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Health Care Is Too Expensive: How Patients Advocate for Themselves to Lower Costs

Understanding your medical coverage options and demanding answers are critical tools.

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Design by Zooey Liao/CNET

This story is part of Priced Out, CNET's coverage of how real people are coping with the high cost of living in the US.

Evan Stewart has epilepsy, so going a day without health insurance isn't an option. When he left his job in the medical field to tour with his musical band, he was able to keep his benefits through COBRA. That meant a large part of his income — $800 a month — went toward keeping that coverage until he qualified for another insurance plan with his new employer. 

Brandon Douglas/CNET

The cost wasn't bad considering the alternative. "If a seizure lasts me more than five minutes, an ambulance has to come to my house, and then I'll probably go to the emergency room," said Stewart, who lives in Seattle. "Without insurance, the ambulance ride would bankrupt me, and the hospital stay would keep me in medical debt for the rest of my life." 

Stewart was nervous about switching his job because he didn't want to give up his health care benefits. That's fairly common in the US: One out of every six adult workers who get medical insurance through an employer stay in their jobs out of fear of losing coverage, according to a recent Gallup poll. While the majority of larger employers offer health benefits, annual premiums have soared in the last decade, reaching a yearly average of $7,911 for single coverage and $22,463 for family coverage. Many of these plans also have costly copays and high deductibles, requiring employees to pay even more. 

Even with a good insurance policy like Stewart's, Americans often find themselves paying insurmountable out-of-pocket medical expenses. 

"We have an incredibly complex health care system," said Amy Niles of the PAN Foundation, a nonprofit that helps underinsured patients in need. "And unfortunately, at the end of the day, a lot of the cost gets shifted onto the patients." 

That's why, according to Niles, it's important to understand the price tag when considering your own health needs. Getting affordable medical care isn't impossible, but it means sifting through an array of options: from private short-term plans to the Affordable Care Act's marketplace tiers to government- or state-based insurance, all with different rules, requirements, enrollment dates, premiums and deductibles. It also means becoming a strong self-advocate. If a household can't afford health insurance, there are other resources that provide help and low-cost care.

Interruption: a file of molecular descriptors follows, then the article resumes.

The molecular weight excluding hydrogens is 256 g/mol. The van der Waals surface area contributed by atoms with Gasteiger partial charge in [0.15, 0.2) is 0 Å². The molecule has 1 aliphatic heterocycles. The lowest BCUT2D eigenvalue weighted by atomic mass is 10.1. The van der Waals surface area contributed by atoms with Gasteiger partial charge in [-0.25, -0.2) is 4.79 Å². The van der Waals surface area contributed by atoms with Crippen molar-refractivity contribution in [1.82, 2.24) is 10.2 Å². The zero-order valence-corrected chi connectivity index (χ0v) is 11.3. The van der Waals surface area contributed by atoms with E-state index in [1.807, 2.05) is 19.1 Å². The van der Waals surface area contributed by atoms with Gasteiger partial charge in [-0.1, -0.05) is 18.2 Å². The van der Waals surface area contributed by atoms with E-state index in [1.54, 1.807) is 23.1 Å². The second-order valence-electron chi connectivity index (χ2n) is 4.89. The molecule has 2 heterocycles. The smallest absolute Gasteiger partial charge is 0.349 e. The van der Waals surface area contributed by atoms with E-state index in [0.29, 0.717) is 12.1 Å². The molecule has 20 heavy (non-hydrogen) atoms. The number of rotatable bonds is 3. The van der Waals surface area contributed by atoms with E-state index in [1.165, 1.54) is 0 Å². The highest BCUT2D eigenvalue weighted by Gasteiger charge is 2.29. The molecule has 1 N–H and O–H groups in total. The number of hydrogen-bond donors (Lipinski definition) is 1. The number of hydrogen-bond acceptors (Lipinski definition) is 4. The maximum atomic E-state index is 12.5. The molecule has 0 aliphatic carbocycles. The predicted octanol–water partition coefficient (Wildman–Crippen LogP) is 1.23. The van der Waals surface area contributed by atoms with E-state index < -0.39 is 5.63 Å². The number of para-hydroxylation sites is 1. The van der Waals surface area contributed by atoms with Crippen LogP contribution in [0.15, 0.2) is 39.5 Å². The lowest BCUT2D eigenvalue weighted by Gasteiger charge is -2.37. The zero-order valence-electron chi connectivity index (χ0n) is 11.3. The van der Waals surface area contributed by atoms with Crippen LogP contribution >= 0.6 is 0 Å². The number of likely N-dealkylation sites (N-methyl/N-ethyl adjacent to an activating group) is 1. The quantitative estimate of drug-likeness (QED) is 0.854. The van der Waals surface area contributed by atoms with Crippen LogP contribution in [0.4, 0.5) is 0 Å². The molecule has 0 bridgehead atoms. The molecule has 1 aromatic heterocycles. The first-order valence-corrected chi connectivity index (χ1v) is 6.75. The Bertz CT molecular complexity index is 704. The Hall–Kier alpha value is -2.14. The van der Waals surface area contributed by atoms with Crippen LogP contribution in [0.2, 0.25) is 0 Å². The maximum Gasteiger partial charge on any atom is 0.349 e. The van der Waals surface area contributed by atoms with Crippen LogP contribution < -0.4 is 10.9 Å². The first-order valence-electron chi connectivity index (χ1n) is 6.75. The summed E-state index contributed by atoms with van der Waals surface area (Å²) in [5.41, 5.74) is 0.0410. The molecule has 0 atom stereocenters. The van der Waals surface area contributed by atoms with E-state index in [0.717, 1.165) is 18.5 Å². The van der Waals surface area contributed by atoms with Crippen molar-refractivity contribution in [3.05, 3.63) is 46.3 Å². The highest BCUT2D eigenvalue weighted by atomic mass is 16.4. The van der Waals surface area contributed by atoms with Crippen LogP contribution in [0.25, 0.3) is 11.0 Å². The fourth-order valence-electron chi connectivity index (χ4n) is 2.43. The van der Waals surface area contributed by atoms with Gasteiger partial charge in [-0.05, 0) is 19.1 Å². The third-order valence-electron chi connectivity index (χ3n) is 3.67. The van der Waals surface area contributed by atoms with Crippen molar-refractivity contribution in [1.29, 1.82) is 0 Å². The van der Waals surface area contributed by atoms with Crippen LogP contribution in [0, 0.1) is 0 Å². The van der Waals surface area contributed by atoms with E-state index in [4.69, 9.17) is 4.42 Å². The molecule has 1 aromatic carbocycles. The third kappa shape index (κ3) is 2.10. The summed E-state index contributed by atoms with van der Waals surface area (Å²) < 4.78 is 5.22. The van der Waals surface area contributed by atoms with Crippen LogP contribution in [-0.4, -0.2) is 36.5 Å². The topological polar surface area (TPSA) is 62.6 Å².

'My heart goes out to all freelancers'

Freelancers and gig workers without access to employer-based plans can jump onto their partner's plan or apply for Medicaid, but often they have to select the plan they can afford on the health insurance marketplace, commonly referred to as the exchange.

Jeanette Smith
Jeanette Smith

Jeanette Smith, a freelance fiction editor who resides in Dallas, said she has paid anywhere from $150 (with a premium tax credit) to $450 a month for self-employed insurance, and the costs have only been increasing. Though monthly insurance premiums on the exchange vary by tier, plan and state, the US average for the lowest-cost plan is $342. Smith said if she goes with the cheapest plan, she'll have a $7,200 deductible -- and the premium is still a big portion of her monthly income. 

"My heart goes out to all freelancers navigating these tricky waters," Smith shared in a LinkedIn post as this year's open enrollment began. "May we miraculously find (and afford) the plan that helps us the most rather than resorting to the one that screws us the least." 

Deciding on a plan takes a lot of guesswork and some risk, according to Smith. "It's a matter of trying to estimate how many times you might go to the doctor or what your prescriptions might cost or what a visit to the emergency room might be," she said. Still, it's impossible to predict if you'll have some kind of accident and suddenly need better coverage.